He has $300,000 or $400,000 from the
simple fact that he went into Wall
street. I think I shall go too." Here
they come, retired merchants who
want to get a little excitement in
their lethargic veins. Here they come,
the trustees of great property, to
fool everything away. Here they come,
men celebrated for prudence, to trifle
with the livelihoods of widows and
orphans. Do you wonder that some
times they become insane? It is in
sanity. Do you know there are hun
dreds of young men who are perish
ing under the passion for stock gam
bling? Do you know tnat in all
Christian lands this is one of the
greatest curses?
It is not peculiar to mercurial Amer
icans. Oh, no! Almost every nation
has indulged in it. The Hollanders,
the most phlegmatic people in the
world, had their gambling seizure in
16S3. It was called the tulip mania.
It was a speculation in tulips. Prop
erties worth $500,000 were turned into
tulips. All the Holland nation either
buying or selling tulips. One tulip
root sold ior $200, another for $2,000.
Excitement rolling on and rolling on
until history tells us that one Am
sterdam tulip which was supposed to
be the only one of the kind in all
the world actually brought in the
market $1,816,000! That is a matter
of history. Of course, the crash
came, and all Holland went down
under it.
But France must have its gam
bling expedition, and that was in
1716. John Law's Mississippi scheme,
it was called. The French had
heard that this American continent
was built out of solid gold, and the
project was to take it across the
ocean and drop it in France. Ex
citement beyond anything that had
yet been seen in the world. Three
hundred thousand applicants for
shares. Excitement so great that
sometimes the mounted military
had to disperse the crowds that had
come to buy the stock. Five hun
dred temporary tents built to ac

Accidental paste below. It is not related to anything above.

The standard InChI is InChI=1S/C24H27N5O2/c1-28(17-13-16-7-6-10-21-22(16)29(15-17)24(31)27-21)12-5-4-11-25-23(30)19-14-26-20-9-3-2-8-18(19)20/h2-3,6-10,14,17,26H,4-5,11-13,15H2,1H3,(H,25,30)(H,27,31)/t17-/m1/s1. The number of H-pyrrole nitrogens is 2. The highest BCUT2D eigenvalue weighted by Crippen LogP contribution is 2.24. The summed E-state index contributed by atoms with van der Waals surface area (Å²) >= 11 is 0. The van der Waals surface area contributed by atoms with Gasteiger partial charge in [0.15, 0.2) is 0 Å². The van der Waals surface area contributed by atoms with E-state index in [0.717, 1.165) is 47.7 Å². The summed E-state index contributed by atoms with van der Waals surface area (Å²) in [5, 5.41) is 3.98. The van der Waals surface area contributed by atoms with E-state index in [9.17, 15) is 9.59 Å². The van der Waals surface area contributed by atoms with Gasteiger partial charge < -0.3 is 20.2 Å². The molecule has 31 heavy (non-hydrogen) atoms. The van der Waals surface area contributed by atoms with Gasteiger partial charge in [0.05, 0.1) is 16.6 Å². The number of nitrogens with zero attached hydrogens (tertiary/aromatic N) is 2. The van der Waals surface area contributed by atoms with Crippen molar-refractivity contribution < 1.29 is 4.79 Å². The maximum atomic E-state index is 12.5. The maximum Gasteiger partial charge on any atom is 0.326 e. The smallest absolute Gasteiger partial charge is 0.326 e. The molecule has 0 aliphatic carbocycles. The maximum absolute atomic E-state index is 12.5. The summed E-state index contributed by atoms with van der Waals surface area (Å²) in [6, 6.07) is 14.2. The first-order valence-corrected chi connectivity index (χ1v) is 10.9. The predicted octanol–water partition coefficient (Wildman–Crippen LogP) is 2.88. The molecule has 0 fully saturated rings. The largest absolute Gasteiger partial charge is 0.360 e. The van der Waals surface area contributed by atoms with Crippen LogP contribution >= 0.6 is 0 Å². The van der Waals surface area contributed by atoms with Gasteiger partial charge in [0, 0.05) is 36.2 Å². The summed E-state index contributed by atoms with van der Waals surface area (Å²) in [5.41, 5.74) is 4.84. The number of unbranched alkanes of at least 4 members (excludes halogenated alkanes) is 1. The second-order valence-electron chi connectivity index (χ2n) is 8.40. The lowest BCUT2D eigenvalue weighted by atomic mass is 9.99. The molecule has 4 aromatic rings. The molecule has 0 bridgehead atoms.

commodate the people until they
could have opportunity of interview
ing John Law. A lady of great
fashion had her coachman upset her
near the place when John Law was
passing in order that she might
have an interview with that benevo
lent and sympathetic gentleman
Stocks went up to 2,050 per cent-
until one day suspicion got into the
market, and down it all went John
Law's Mississippi scheme burying
its projector and some of the great
est financiers in all France, and was
almost as bad as a French revolution.
Sedate England took its chance
in 1720. That was the South sea
bubble. They proposed to transfer
all the gold of Peru and Mexico and
the islands of the sea to England
Five millions worth of shares were
put on the market at 300 a share
The books open, in a few days it is
all taken and twice the amount
subscribed.
Excitement following excitement
until all kinds of gambling projects
came forth under the wing of this
South sea enterprise. There was a
large company formed with great
capital for providing funerals for
all parts of the land. Anotner com
pany with large capital 5,000,01)0
of capital to aeveiop a wneei in
perpetual motion. Another company
with a capital of 4,000,000 to in
sure people against loss by servants.
Another company with 2,500,000
capital to transplant walnut trees
from Virginia to England. Then, to
cap the climax, a company was
formed for "a great undertaking,
nobody to know what it is." And,
lo, 600,000 in shares were offered
at 100 a share. Books were opened
at nine o'clock in the morning and
closed at thrae o'clock in the' after
noon, and tlie first day it was all
subsenrtya. A great undertaking,
nobody to know what it is." .
But it was left for our own country
to surpass all, about 37 years ago. We
have the highest mountains and the
greatest cataracts and the longest riv
ers, and, of course, we had to have the
largest swindle. One would have
thought that the nation had 6een
enough in that direction during the
morus multicaulis excitement, when
almost every man had a bunch of
crawling silkworms in his house, out
of which he expected to make a for
tune. But all this excitement was
as nothing compared with what took
place in 1864 when a man near Titus
ville, Pa., digging for a well, struck
oil. Twelve hundred oil companies
call for a billion of stock. Prom
inent members of churches, as soon as
a certain amount of stock was as
signed them, saw it was their privilege
to become presidents or secretaries or
members of the board of direction.
Some of these companies never had a
foot of ground, never expected to have.
Their entire equipment was a map of a
region where oil might be and two
vials of grease, crude and clarified.